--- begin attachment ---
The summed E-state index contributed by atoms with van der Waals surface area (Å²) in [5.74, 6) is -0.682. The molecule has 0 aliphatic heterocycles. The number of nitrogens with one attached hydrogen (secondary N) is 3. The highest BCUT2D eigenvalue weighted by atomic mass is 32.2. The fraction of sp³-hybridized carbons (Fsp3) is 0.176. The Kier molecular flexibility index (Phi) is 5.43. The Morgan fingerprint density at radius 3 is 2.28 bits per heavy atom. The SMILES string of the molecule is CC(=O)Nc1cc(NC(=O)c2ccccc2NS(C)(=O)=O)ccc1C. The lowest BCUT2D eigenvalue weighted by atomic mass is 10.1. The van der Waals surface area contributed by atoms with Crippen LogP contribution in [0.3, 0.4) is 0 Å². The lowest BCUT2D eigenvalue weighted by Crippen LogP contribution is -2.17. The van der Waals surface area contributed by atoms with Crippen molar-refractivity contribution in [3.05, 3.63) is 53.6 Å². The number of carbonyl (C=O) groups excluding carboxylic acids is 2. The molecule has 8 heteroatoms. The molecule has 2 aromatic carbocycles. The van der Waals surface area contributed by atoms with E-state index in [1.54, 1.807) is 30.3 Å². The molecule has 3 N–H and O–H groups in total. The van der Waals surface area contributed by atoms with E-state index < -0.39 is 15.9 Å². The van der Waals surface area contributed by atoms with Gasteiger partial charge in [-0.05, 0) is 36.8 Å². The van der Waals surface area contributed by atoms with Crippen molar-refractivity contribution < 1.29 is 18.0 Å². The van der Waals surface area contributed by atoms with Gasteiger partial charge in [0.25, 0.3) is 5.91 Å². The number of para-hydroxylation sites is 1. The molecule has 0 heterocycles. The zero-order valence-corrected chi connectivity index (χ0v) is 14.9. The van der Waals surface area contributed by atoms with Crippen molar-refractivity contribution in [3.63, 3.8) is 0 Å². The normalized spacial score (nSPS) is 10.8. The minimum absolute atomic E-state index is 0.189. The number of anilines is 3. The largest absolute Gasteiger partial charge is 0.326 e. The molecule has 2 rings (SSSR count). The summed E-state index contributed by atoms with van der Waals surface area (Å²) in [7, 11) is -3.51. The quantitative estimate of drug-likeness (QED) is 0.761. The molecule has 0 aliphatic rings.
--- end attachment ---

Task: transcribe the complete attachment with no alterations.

The summed E-state index contributed by atoms with van der Waals surface area (Å²) in [5.74, 6) is -0.682. The molecule has 0 aliphatic heterocycles. The number of nitrogens with one attached hydrogen (secondary N) is 3. The highest BCUT2D eigenvalue weighted by atomic mass is 32.2. The fraction of sp³-hybridized carbons (Fsp3) is 0.176. The Kier molecular flexibility index (Phi) is 5.43. The Morgan fingerprint density at radius 3 is 2.28 bits per heavy atom. The SMILES string of the molecule is CC(=O)Nc1cc(NC(=O)c2ccccc2NS(C)(=O)=O)ccc1C. The lowest BCUT2D eigenvalue weighted by atomic mass is 10.1. The van der Waals surface area contributed by atoms with Crippen LogP contribution in [0.3, 0.4) is 0 Å². The lowest BCUT2D eigenvalue weighted by Crippen LogP contribution is -2.17. The van der Waals surface area contributed by atoms with Crippen molar-refractivity contribution in [3.05, 3.63) is 53.6 Å². The number of carbonyl (C=O) groups excluding carboxylic acids is 2. The molecule has 8 heteroatoms. The molecule has 2 aromatic carbocycles. The van der Waals surface area contributed by atoms with E-state index in [1.54, 1.807) is 30.3 Å². The molecule has 3 N–H and O–H groups in total. The van der Waals surface area contributed by atoms with E-state index < -0.39 is 15.9 Å². The van der Waals surface area contributed by atoms with Gasteiger partial charge in [-0.05, 0) is 36.8 Å². The van der Waals surface area contributed by atoms with Crippen molar-refractivity contribution < 1.29 is 18.0 Å². The van der Waals surface area contributed by atoms with Gasteiger partial charge in [0.25, 0.3) is 5.91 Å². The number of para-hydroxylation sites is 1. The molecule has 0 heterocycles. The zero-order valence-corrected chi connectivity index (χ0v) is 14.9. The van der Waals surface area contributed by atoms with Crippen molar-refractivity contribution in [3.63, 3.8) is 0 Å². The normalized spacial score (nSPS) is 10.8. The minimum absolute atomic E-state index is 0.189. The number of anilines is 3. The largest absolute Gasteiger partial charge is 0.326 e. The molecule has 2 rings (SSSR count). The summed E-state index contributed by atoms with van der Waals surface area (Å²) in [7, 11) is -3.51. The quantitative estimate of drug-likeness (QED) is 0.761. The molecule has 0 aliphatic rings.